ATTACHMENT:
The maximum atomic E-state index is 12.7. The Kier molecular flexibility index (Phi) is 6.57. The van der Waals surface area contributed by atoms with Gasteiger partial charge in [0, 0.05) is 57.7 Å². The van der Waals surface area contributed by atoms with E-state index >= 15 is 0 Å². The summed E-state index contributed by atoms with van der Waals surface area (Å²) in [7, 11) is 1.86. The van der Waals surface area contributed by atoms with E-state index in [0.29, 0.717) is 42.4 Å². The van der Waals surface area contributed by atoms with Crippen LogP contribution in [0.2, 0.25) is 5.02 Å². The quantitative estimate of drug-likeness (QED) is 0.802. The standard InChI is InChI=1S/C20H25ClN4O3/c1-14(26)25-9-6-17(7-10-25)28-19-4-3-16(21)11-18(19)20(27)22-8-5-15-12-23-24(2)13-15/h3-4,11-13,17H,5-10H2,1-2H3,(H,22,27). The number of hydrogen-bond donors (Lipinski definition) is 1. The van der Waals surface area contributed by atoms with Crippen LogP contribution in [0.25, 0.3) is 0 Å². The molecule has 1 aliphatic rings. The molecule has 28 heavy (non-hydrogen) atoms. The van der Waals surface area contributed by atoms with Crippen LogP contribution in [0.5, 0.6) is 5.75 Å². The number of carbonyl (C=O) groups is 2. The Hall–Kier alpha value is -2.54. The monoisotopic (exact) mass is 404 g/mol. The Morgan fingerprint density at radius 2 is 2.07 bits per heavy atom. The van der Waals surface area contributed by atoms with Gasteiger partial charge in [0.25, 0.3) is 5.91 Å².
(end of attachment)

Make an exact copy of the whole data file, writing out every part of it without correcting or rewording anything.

The maximum atomic E-state index is 12.7. The Kier molecular flexibility index (Phi) is 6.57. The van der Waals surface area contributed by atoms with Gasteiger partial charge in [0, 0.05) is 57.7 Å². The van der Waals surface area contributed by atoms with E-state index >= 15 is 0 Å². The summed E-state index contributed by atoms with van der Waals surface area (Å²) in [7, 11) is 1.86. The van der Waals surface area contributed by atoms with E-state index in [0.29, 0.717) is 42.4 Å². The van der Waals surface area contributed by atoms with Crippen LogP contribution in [0.2, 0.25) is 5.02 Å². The quantitative estimate of drug-likeness (QED) is 0.802. The standard InChI is InChI=1S/C20H25ClN4O3/c1-14(26)25-9-6-17(7-10-25)28-19-4-3-16(21)11-18(19)20(27)22-8-5-15-12-23-24(2)13-15/h3-4,11-13,17H,5-10H2,1-2H3,(H,22,27). The number of hydrogen-bond donors (Lipinski definition) is 1. The van der Waals surface area contributed by atoms with Crippen LogP contribution in [0.25, 0.3) is 0 Å². The molecule has 1 aliphatic rings. The molecule has 28 heavy (non-hydrogen) atoms. The van der Waals surface area contributed by atoms with Crippen LogP contribution in [0.5, 0.6) is 5.75 Å². The number of carbonyl (C=O) groups is 2. The Hall–Kier alpha value is -2.54. The monoisotopic (exact) mass is 404 g/mol. The Morgan fingerprint density at radius 2 is 2.07 bits per heavy atom. The van der Waals surface area contributed by atoms with Gasteiger partial charge in [0.25, 0.3) is 5.91 Å².